﻿ Making Decisions

## Making Decisions

The real power of ACS becomes evident in its decision making capability. Until the advent of ZDoom, the only real decision making in Doom was related to keys. If the player had a key, a door would open or a device would activate. Now, a range of events can be executed based on a multitude of criteria.

### `IF`-`ELSE`

The IF-ELSE statement is the decision making verb in ACS. It is a Boolean decision statement and activates when the statement it evaluates is TRUE. TRUE is defined as any non-zero value. 1 is TRUE as is, 4, 10 and 1+1. FALSE is defined as zero. The format is:

```if (evaluation)
{
commands;
}
else
{
commands;
}
```

The commands under the keyword IF will be executed if evaluation returns TRUE (or non-zero). If the evaluation is FALSE (zero), then the commands under the ELSE keyword are executed. Note that the ELSE statement is optional. Remember multiple commands must be enclosed in { and }.

For example, if A == 1 then: '`if (A)`' will return true and the statements following the if will be executed. If A == 0 then: '`if (A)`' will return false and the statements following the `if` are ignored.

However, A is usually a statement not single variable. The IF statement uses logical operators to evaluate the statements enclosed in ( ). Logical operators evaluate an expression then return true or false. The logical operators are: !, &&, ||, ==, !=, >, <, >=, <=.

### `!`

This is the NOT operator. This is the most difficult operator to understand because it operates in a backward fashion. That is, it inverts the truth of a statement. For example, an event must be triggered when a counter reaches zero. Remember, any non zero value is treated as true and an if statement only executes its commands if the expression evaluates to true. If A == 1, then !A will return false because the truth has been inverted from true (A == 1), to false. When A is zero, then !A will return true because the truth has been inverted from false (A == 1 is false) to true.

```script 1 (int switch)
{
// If the player hasn't thrown the switch yet,
// do nothing.
if (!switch)
print (s:"You need to activate a switch first");
// Execute these commands if the switch is thrown.
else
commands...;
}```

### `&&`

This is the AND operator. This operator is used to test the "trueness" of all variables, in a set of variables. All of the variables tested must be true in order for the whole statement to be true. If any one variable is false, the whole statement evaluates to false.

```script 1 (int sw1, sw2, sw3)
{
// If all three switches have been thrown,
// then activate the radiation leak.
if (sw1 && sw2 && sw3)
Sector_SetDamage (1, 50, MOD_LAVA);

// Turn off the radiation leak.
else
Sector_SetDamage (1, 0, MOD_WATER);
}```

### `||`

This is the OR operator. This operator is used to test the "trueness" of any variable in a set of variables. If any variable is true, then the whole statement is true. If all the variables are false, then the statement returns false.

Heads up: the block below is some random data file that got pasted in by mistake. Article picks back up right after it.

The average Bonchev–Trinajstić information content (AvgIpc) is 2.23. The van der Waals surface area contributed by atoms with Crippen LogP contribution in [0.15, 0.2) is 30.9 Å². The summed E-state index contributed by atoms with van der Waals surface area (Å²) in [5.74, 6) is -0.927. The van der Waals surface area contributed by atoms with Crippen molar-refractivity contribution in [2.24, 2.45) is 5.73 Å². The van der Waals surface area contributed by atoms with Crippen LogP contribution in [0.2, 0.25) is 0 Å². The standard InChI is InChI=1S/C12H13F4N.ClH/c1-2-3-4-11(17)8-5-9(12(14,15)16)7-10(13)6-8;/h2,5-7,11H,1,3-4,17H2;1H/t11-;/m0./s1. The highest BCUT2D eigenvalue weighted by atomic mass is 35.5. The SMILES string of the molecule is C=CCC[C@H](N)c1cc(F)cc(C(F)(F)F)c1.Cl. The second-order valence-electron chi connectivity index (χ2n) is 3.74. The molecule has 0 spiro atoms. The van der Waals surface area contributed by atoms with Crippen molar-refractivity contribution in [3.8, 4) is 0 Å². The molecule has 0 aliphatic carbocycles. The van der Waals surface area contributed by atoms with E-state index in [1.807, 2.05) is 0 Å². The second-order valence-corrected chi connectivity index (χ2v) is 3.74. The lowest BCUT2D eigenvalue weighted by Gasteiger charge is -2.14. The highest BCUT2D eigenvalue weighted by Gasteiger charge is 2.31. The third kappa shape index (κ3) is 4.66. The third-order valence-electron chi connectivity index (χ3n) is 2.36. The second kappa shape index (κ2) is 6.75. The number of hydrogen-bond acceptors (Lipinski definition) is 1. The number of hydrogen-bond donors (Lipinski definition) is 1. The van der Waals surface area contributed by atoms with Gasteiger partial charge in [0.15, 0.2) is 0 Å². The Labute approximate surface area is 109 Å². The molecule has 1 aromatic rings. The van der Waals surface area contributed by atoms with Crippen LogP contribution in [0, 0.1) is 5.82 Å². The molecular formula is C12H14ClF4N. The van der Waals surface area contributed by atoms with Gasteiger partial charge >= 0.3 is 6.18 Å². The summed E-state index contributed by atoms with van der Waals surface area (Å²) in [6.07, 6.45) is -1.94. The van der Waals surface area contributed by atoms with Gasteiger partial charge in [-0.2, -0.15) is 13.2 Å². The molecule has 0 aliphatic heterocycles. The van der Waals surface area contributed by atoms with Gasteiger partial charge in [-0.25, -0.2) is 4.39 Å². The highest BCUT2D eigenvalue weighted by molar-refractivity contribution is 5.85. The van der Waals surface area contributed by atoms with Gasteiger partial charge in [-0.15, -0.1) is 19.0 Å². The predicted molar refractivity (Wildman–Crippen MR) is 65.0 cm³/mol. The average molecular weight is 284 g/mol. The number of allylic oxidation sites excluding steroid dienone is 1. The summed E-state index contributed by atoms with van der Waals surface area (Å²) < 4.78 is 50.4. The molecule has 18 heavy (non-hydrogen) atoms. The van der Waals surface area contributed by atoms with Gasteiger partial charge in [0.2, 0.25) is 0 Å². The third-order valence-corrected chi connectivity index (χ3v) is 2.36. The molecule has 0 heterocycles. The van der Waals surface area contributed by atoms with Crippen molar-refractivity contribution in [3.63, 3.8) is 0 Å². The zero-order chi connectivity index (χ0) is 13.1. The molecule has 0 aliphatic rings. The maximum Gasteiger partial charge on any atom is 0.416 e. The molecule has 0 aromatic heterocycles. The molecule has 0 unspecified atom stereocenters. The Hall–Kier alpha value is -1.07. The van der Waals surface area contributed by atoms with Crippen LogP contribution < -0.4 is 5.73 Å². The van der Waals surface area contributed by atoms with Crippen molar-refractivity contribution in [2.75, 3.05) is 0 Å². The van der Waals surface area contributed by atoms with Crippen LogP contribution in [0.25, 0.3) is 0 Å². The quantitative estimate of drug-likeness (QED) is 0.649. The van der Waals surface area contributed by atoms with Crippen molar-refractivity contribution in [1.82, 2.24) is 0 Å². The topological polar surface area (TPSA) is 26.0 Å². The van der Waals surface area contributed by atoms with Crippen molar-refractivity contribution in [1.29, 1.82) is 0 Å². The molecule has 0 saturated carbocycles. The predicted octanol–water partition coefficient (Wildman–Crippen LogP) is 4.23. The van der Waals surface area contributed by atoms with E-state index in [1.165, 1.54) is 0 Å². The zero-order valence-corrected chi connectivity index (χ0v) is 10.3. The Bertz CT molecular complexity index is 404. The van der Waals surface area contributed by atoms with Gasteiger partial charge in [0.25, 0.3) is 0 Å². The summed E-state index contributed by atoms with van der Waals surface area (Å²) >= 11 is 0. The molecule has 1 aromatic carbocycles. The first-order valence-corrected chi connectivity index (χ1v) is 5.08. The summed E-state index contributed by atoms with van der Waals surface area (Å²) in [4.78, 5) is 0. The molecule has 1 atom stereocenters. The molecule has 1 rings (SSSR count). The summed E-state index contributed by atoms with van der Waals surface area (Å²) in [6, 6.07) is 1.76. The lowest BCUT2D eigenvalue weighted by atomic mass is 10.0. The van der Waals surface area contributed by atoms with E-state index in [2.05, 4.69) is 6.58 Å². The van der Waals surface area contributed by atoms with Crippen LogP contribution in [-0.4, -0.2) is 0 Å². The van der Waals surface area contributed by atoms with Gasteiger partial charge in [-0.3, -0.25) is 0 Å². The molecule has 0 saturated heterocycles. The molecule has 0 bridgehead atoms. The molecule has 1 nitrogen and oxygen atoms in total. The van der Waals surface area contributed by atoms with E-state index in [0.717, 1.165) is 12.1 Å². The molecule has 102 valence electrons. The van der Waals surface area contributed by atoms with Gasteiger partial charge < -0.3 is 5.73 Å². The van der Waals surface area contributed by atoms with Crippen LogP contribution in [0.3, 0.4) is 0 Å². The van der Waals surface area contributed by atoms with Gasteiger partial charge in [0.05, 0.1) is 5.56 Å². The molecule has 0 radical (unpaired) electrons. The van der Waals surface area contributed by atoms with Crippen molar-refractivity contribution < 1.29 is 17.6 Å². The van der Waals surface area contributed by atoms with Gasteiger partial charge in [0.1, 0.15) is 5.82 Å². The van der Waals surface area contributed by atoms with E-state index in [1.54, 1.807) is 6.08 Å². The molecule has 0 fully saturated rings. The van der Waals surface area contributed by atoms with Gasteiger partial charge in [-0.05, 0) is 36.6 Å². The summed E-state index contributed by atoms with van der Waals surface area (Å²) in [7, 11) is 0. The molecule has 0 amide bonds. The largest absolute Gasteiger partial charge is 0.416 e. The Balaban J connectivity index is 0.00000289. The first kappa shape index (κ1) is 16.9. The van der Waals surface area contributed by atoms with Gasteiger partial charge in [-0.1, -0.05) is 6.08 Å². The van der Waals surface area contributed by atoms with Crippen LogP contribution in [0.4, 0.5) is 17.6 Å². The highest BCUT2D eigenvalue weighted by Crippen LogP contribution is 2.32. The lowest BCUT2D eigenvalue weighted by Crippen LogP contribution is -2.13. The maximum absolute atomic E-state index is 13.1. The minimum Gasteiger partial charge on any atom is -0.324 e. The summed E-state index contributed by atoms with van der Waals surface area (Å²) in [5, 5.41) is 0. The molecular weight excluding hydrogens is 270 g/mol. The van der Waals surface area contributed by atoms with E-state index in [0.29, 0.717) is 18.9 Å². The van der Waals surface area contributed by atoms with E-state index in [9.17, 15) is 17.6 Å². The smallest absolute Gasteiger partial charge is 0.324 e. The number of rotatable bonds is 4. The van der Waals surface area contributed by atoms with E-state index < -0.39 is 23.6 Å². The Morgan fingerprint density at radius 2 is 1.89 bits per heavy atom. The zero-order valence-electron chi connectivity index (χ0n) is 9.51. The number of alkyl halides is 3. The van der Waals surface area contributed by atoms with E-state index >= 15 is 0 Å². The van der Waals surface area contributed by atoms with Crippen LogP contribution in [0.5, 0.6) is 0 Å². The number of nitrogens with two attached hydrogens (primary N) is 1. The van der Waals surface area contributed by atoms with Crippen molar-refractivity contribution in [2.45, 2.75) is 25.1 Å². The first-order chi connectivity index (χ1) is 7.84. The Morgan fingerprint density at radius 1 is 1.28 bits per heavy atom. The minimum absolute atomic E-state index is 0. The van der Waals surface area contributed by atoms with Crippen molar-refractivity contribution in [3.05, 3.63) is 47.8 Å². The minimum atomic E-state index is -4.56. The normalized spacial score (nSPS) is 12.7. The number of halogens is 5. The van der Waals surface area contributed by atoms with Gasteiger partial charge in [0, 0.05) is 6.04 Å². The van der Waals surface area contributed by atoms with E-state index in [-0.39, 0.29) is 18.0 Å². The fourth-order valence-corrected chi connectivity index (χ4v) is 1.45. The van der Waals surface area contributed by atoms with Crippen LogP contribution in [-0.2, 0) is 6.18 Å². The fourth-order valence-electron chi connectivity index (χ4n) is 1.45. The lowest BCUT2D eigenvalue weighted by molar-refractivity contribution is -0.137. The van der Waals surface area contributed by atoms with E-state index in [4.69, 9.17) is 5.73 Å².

```script 1 (int sw1, sw2)
{
// If either switch is thrown, turn on the light.
if (sw1 || sw2)
{
Light_RaiseByValue (1, 180);
print (s:"Ah, you can see now");
}
}```

### `==`

This is the equality operator. This will return true if two variables or expressions are equal. (This is used instead of = so as not to be confused with the assignment operator '=').

```script 1 (void)
{
if (ThingCount (0, 1) == 0)
print (s:"All those nasty zombies are dead");
}```

### `!=`

This is the NOT EQUAL operator. It is, obviously, the opposite of the equality operator and will return true if two variables or expressions are not equal.

```script 1 (void)
{
if (ThingCount (0, 1) != 0)
print (s:"You must kill all the zombies");
}```

### `>`

This is the greater than operator and as the name implies, will return true if the variable or expression on the left side is greater than the variable or expression on the right side.

```script 1 (void)
{
// Spawn a stealthvile after 10 seconds, because I am in
if (Timer() > 350)
Thing_SpawnNoFog (1, T_STEALTHVILE, 0);
}```

### `<`

This is the less than operator and as the name implies, will return true if the variable or expression on the left side is less than the variable or expression on the right side.

```script 1 (void)
{
// Let the player know I'm in a bad mood.
if (Timer() < 350)
print (s:"I'm in a bad mood, so watch it");
}```

### `>=`

This is the greater than or equal to operator. As the name implies, this operator will return true if the variable or expression on the left side is greater than or equal to the variable or expression on the right side.

```script 1 (void)
{
// Spawn a stealthvile if 10 seconds have elapsed.
if (Timer() >= 350)
Thing_SpawnNoFog (1, T_STEALTHVILE, 0);
}```

### `<=`

This is the less than or equal to operator As the name implies, this operator will return true if the variable or expression on the left side is less than or equal to the variable or expression on the right side.

```script 1 (void)
{
// Let the player know something bad is going to happen.
if (Timer() < 350)
print (s:"In ten seconds, your day will be ruined");
}```

### Nested IFs

IF statements can also be nested as in the following example.

```script 1 (int sw)
{
if (sw == 1)
{
if (ThingCount (0, 1) == 0)
print (s:"You kill all the zombies");
else
print (s:"The door is now open");
}
}```

It will take some time to get comfortable with how the logical operators work, but once this skill is learned, it will become a powerful scripting tool. The thing to remember is that if the IF part is true, the statements following the IF will execute. If the IF part is false, then the commands following the ELSE will be executed, if an else is present of course.

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